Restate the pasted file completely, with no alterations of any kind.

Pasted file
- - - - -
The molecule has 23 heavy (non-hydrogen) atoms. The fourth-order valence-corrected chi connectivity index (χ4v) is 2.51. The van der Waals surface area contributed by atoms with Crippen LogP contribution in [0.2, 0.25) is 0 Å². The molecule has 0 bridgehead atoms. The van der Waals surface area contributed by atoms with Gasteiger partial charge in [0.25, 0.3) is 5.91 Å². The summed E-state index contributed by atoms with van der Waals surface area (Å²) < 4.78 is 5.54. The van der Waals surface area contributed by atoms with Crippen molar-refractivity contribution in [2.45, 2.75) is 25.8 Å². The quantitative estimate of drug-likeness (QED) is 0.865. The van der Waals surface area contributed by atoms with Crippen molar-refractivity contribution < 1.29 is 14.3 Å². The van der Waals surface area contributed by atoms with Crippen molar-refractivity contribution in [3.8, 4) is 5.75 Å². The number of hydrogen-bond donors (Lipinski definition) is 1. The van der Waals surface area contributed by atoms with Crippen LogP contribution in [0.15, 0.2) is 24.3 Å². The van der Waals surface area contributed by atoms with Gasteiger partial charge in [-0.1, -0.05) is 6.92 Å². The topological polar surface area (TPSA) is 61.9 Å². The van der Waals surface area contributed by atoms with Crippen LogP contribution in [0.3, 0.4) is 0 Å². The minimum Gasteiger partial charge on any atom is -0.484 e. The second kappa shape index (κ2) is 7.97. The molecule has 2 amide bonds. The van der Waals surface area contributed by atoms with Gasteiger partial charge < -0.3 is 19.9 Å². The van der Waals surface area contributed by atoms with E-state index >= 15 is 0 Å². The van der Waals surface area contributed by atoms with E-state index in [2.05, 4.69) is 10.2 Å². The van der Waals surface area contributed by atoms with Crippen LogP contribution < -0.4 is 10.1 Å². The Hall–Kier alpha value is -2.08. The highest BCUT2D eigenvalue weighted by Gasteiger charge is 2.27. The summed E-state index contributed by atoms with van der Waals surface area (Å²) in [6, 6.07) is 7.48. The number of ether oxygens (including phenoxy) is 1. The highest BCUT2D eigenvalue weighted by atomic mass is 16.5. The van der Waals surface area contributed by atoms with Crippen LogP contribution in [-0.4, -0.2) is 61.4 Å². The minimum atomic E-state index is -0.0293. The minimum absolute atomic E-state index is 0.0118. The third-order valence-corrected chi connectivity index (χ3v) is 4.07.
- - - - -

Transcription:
The molecule has 23 heavy (non-hydrogen) atoms. The fourth-order valence-corrected chi connectivity index (χ4v) is 2.51. The van der Waals surface area contributed by atoms with Crippen LogP contribution in [0.2, 0.25) is 0 Å². The molecule has 0 bridgehead atoms. The van der Waals surface area contributed by atoms with Gasteiger partial charge in [0.25, 0.3) is 5.91 Å². The summed E-state index contributed by atoms with van der Waals surface area (Å²) < 4.78 is 5.54. The van der Waals surface area contributed by atoms with Crippen molar-refractivity contribution in [2.45, 2.75) is 25.8 Å². The quantitative estimate of drug-likeness (QED) is 0.865. The van der Waals surface area contributed by atoms with Crippen molar-refractivity contribution < 1.29 is 14.3 Å². The van der Waals surface area contributed by atoms with Crippen molar-refractivity contribution in [3.8, 4) is 5.75 Å². The number of hydrogen-bond donors (Lipinski definition) is 1. The van der Waals surface area contributed by atoms with Crippen LogP contribution in [0.15, 0.2) is 24.3 Å². The van der Waals surface area contributed by atoms with Gasteiger partial charge in [-0.1, -0.05) is 6.92 Å². The topological polar surface area (TPSA) is 61.9 Å². The van der Waals surface area contributed by atoms with Crippen LogP contribution in [0.3, 0.4) is 0 Å². The minimum Gasteiger partial charge on any atom is -0.484 e. The second kappa shape index (κ2) is 7.97. The molecule has 2 amide bonds. The van der Waals surface area contributed by atoms with Gasteiger partial charge < -0.3 is 19.9 Å². The van der Waals surface area contributed by atoms with E-state index >= 15 is 0 Å². The van der Waals surface area contributed by atoms with E-state index in [2.05, 4.69) is 10.2 Å². The van der Waals surface area contributed by atoms with Crippen LogP contribution < -0.4 is 10.1 Å². The Hall–Kier alpha value is -2.08. The highest BCUT2D eigenvalue weighted by Gasteiger charge is 2.27. The summed E-state index contributed by atoms with van der Waals surface area (Å²) in [6, 6.07) is 7.48. The number of ether oxygens (including phenoxy) is 1. The highest BCUT2D eigenvalue weighted by atomic mass is 16.5. The van der Waals surface area contributed by atoms with Crippen LogP contribution in [-0.4, -0.2) is 61.4 Å². The minimum atomic E-state index is -0.0293. The minimum absolute atomic E-state index is 0.0118. The third-order valence-corrected chi connectivity index (χ3v) is 4.07.